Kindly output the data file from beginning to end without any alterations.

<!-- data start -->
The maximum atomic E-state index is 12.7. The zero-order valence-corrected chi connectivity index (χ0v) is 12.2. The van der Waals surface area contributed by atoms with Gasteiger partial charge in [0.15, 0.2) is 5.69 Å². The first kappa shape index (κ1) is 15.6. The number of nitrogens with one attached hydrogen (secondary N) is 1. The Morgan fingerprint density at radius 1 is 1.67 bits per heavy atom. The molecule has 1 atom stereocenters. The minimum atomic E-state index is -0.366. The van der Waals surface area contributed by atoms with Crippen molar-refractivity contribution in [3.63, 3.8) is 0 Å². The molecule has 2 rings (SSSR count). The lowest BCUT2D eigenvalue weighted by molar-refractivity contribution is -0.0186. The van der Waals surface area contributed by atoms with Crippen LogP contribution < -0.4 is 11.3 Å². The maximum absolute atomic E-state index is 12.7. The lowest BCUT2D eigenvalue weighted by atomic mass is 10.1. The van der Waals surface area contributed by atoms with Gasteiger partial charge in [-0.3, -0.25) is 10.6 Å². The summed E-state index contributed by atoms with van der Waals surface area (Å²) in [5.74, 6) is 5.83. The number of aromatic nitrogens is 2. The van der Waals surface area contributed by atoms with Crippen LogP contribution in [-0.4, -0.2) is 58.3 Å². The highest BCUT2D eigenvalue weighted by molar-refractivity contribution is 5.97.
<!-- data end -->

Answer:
The maximum atomic E-state index is 12.7. The zero-order valence-corrected chi connectivity index (χ0v) is 12.2. The van der Waals surface area contributed by atoms with Gasteiger partial charge in [0.15, 0.2) is 5.69 Å². The first kappa shape index (κ1) is 15.6. The number of nitrogens with one attached hydrogen (secondary N) is 1. The Morgan fingerprint density at radius 1 is 1.67 bits per heavy atom. The molecule has 1 atom stereocenters. The minimum atomic E-state index is -0.366. The van der Waals surface area contributed by atoms with Crippen molar-refractivity contribution in [3.63, 3.8) is 0 Å². The molecule has 2 rings (SSSR count). The lowest BCUT2D eigenvalue weighted by molar-refractivity contribution is -0.0186. The van der Waals surface area contributed by atoms with Crippen LogP contribution < -0.4 is 11.3 Å². The maximum absolute atomic E-state index is 12.7. The lowest BCUT2D eigenvalue weighted by atomic mass is 10.1. The van der Waals surface area contributed by atoms with Gasteiger partial charge in [-0.3, -0.25) is 10.6 Å². The summed E-state index contributed by atoms with van der Waals surface area (Å²) in [5.74, 6) is 5.83. The number of aromatic nitrogens is 2. The van der Waals surface area contributed by atoms with Crippen LogP contribution in [-0.4, -0.2) is 58.3 Å². The highest BCUT2D eigenvalue weighted by molar-refractivity contribution is 5.97.